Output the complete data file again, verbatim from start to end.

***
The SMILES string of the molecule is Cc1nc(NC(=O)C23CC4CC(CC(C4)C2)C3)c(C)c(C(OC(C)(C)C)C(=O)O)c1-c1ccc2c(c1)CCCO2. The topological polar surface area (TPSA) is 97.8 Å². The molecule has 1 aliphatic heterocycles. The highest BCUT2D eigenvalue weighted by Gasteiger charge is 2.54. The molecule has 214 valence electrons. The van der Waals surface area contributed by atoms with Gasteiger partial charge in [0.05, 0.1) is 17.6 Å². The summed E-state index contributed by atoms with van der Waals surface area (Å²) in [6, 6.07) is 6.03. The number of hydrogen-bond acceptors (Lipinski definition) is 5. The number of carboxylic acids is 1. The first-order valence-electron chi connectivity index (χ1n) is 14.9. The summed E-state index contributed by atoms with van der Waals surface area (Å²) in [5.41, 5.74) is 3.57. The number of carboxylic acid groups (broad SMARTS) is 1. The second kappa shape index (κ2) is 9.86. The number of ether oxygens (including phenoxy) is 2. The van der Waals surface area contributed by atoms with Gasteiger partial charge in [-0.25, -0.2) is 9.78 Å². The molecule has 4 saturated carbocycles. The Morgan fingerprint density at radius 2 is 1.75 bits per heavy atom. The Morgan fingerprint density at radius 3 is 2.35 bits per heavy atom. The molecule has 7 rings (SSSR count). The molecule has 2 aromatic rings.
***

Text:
The SMILES string of the molecule is Cc1nc(NC(=O)C23CC4CC(CC(C4)C2)C3)c(C)c(C(OC(C)(C)C)C(=O)O)c1-c1ccc2c(c1)CCCO2. The topological polar surface area (TPSA) is 97.8 Å². The molecule has 1 aliphatic heterocycles. The highest BCUT2D eigenvalue weighted by Gasteiger charge is 2.54. The molecule has 214 valence electrons. The van der Waals surface area contributed by atoms with Gasteiger partial charge in [0.05, 0.1) is 17.6 Å². The summed E-state index contributed by atoms with van der Waals surface area (Å²) in [6, 6.07) is 6.03. The number of hydrogen-bond acceptors (Lipinski definition) is 5. The number of carboxylic acids is 1. The first-order valence-electron chi connectivity index (χ1n) is 14.9. The summed E-state index contributed by atoms with van der Waals surface area (Å²) in [5.41, 5.74) is 3.57. The number of carboxylic acid groups (broad SMARTS) is 1. The second kappa shape index (κ2) is 9.86. The number of ether oxygens (including phenoxy) is 2. The van der Waals surface area contributed by atoms with Gasteiger partial charge in [-0.25, -0.2) is 9.78 Å². The molecule has 4 saturated carbocycles. The Morgan fingerprint density at radius 2 is 1.75 bits per heavy atom. The Morgan fingerprint density at radius 3 is 2.35 bits per heavy atom. The molecule has 7 rings (SSSR count). The molecule has 2 aromatic rings.